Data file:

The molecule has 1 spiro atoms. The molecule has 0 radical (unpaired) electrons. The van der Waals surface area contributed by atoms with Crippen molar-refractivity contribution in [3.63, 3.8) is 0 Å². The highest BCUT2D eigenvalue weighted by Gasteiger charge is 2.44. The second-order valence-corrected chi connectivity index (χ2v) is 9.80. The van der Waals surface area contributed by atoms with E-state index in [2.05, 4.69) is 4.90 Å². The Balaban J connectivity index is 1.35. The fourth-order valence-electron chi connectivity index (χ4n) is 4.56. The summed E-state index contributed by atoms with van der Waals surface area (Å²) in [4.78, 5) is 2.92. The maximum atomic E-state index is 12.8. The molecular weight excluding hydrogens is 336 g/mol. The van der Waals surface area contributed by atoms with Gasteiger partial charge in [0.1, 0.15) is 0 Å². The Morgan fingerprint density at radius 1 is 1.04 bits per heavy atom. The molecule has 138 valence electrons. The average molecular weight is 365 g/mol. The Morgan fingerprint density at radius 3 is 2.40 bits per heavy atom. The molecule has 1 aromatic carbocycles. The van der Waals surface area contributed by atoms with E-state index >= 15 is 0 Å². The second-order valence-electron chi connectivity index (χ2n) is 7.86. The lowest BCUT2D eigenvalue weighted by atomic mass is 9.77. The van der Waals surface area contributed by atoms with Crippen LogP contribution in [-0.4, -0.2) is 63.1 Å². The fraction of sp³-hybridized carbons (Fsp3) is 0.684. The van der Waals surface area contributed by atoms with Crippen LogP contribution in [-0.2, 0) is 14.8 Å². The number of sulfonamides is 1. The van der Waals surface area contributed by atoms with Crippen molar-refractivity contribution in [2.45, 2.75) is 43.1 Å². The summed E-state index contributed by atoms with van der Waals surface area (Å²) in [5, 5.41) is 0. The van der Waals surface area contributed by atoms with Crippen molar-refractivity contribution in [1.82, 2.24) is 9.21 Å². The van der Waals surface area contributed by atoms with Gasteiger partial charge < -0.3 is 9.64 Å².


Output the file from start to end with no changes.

The molecule has 1 spiro atoms. The molecule has 0 radical (unpaired) electrons. The van der Waals surface area contributed by atoms with Crippen molar-refractivity contribution in [3.63, 3.8) is 0 Å². The highest BCUT2D eigenvalue weighted by Gasteiger charge is 2.44. The second-order valence-corrected chi connectivity index (χ2v) is 9.80. The van der Waals surface area contributed by atoms with E-state index in [2.05, 4.69) is 4.90 Å². The Balaban J connectivity index is 1.35. The fourth-order valence-electron chi connectivity index (χ4n) is 4.56. The summed E-state index contributed by atoms with van der Waals surface area (Å²) in [4.78, 5) is 2.92. The maximum atomic E-state index is 12.8. The molecular weight excluding hydrogens is 336 g/mol. The van der Waals surface area contributed by atoms with Gasteiger partial charge in [0.1, 0.15) is 0 Å². The Morgan fingerprint density at radius 1 is 1.04 bits per heavy atom. The molecule has 138 valence electrons. The average molecular weight is 365 g/mol. The Morgan fingerprint density at radius 3 is 2.40 bits per heavy atom. The molecule has 1 aromatic carbocycles. The van der Waals surface area contributed by atoms with E-state index >= 15 is 0 Å². The second-order valence-electron chi connectivity index (χ2n) is 7.86. The lowest BCUT2D eigenvalue weighted by atomic mass is 9.77. The van der Waals surface area contributed by atoms with Crippen LogP contribution in [-0.4, -0.2) is 63.1 Å². The fraction of sp³-hybridized carbons (Fsp3) is 0.684. The van der Waals surface area contributed by atoms with Crippen LogP contribution in [-0.2, 0) is 14.8 Å². The number of sulfonamides is 1. The van der Waals surface area contributed by atoms with Crippen molar-refractivity contribution in [2.45, 2.75) is 43.1 Å². The summed E-state index contributed by atoms with van der Waals surface area (Å²) in [5, 5.41) is 0. The van der Waals surface area contributed by atoms with Crippen molar-refractivity contribution in [1.82, 2.24) is 9.21 Å². The van der Waals surface area contributed by atoms with Gasteiger partial charge < -0.3 is 9.64 Å².